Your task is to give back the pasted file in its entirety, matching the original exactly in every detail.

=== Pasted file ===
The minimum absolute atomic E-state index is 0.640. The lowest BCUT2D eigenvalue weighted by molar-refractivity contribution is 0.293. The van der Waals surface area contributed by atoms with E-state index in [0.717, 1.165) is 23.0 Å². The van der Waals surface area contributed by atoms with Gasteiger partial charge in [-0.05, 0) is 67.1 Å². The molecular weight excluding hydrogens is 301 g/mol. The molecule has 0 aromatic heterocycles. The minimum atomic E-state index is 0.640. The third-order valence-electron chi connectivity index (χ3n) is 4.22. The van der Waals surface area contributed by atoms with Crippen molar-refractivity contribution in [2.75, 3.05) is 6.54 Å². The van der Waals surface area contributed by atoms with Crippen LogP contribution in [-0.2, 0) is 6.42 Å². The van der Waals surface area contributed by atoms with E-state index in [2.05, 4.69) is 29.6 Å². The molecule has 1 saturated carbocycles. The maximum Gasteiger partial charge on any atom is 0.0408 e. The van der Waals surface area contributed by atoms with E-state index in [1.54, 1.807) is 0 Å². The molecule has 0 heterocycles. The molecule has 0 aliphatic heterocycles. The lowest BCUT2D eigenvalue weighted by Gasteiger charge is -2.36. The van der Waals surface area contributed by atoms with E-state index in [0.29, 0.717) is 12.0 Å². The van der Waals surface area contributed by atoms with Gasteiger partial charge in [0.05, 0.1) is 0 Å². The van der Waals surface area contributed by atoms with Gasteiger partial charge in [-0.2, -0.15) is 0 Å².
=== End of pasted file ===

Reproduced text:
The minimum absolute atomic E-state index is 0.640. The lowest BCUT2D eigenvalue weighted by molar-refractivity contribution is 0.293. The van der Waals surface area contributed by atoms with E-state index in [0.717, 1.165) is 23.0 Å². The van der Waals surface area contributed by atoms with Gasteiger partial charge in [-0.05, 0) is 67.1 Å². The molecular weight excluding hydrogens is 301 g/mol. The molecule has 0 aromatic heterocycles. The minimum atomic E-state index is 0.640. The third-order valence-electron chi connectivity index (χ3n) is 4.22. The van der Waals surface area contributed by atoms with Crippen molar-refractivity contribution in [2.75, 3.05) is 6.54 Å². The van der Waals surface area contributed by atoms with Crippen LogP contribution in [-0.2, 0) is 6.42 Å². The van der Waals surface area contributed by atoms with E-state index in [2.05, 4.69) is 29.6 Å². The molecule has 1 saturated carbocycles. The maximum Gasteiger partial charge on any atom is 0.0408 e. The van der Waals surface area contributed by atoms with E-state index in [1.54, 1.807) is 0 Å². The molecule has 0 heterocycles. The molecule has 0 aliphatic heterocycles. The lowest BCUT2D eigenvalue weighted by Gasteiger charge is -2.36. The van der Waals surface area contributed by atoms with E-state index in [0.29, 0.717) is 12.0 Å². The van der Waals surface area contributed by atoms with Gasteiger partial charge in [0.05, 0.1) is 0 Å². The van der Waals surface area contributed by atoms with Gasteiger partial charge in [-0.2, -0.15) is 0 Å².